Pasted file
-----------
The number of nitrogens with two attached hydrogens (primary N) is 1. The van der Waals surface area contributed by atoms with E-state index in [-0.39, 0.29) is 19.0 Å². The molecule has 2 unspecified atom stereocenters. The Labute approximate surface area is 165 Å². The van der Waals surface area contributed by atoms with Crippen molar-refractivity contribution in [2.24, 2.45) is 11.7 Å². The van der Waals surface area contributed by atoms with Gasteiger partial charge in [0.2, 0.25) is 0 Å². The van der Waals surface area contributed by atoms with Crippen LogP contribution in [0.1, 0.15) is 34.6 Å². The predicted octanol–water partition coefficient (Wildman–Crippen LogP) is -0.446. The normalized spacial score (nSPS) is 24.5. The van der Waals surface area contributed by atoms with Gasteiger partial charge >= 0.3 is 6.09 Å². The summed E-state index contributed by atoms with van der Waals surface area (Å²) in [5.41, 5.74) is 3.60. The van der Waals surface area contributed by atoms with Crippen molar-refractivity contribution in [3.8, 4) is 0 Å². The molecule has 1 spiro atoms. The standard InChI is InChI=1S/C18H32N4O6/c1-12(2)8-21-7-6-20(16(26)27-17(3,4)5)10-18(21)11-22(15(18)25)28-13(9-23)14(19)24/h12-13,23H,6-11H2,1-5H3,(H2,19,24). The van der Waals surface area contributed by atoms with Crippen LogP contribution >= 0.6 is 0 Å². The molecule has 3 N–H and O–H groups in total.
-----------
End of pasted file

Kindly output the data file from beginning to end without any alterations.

The number of nitrogens with two attached hydrogens (primary N) is 1. The van der Waals surface area contributed by atoms with E-state index in [-0.39, 0.29) is 19.0 Å². The molecule has 2 unspecified atom stereocenters. The Labute approximate surface area is 165 Å². The van der Waals surface area contributed by atoms with Crippen molar-refractivity contribution in [2.24, 2.45) is 11.7 Å². The van der Waals surface area contributed by atoms with Gasteiger partial charge in [0.2, 0.25) is 0 Å². The van der Waals surface area contributed by atoms with Crippen LogP contribution in [0.1, 0.15) is 34.6 Å². The predicted octanol–water partition coefficient (Wildman–Crippen LogP) is -0.446. The normalized spacial score (nSPS) is 24.5. The van der Waals surface area contributed by atoms with Gasteiger partial charge >= 0.3 is 6.09 Å². The summed E-state index contributed by atoms with van der Waals surface area (Å²) in [5.41, 5.74) is 3.60. The van der Waals surface area contributed by atoms with Crippen molar-refractivity contribution in [3.8, 4) is 0 Å². The molecule has 1 spiro atoms. The standard InChI is InChI=1S/C18H32N4O6/c1-12(2)8-21-7-6-20(16(26)27-17(3,4)5)10-18(21)11-22(15(18)25)28-13(9-23)14(19)24/h12-13,23H,6-11H2,1-5H3,(H2,19,24). The van der Waals surface area contributed by atoms with Crippen LogP contribution >= 0.6 is 0 Å². The molecule has 3 N–H and O–H groups in total.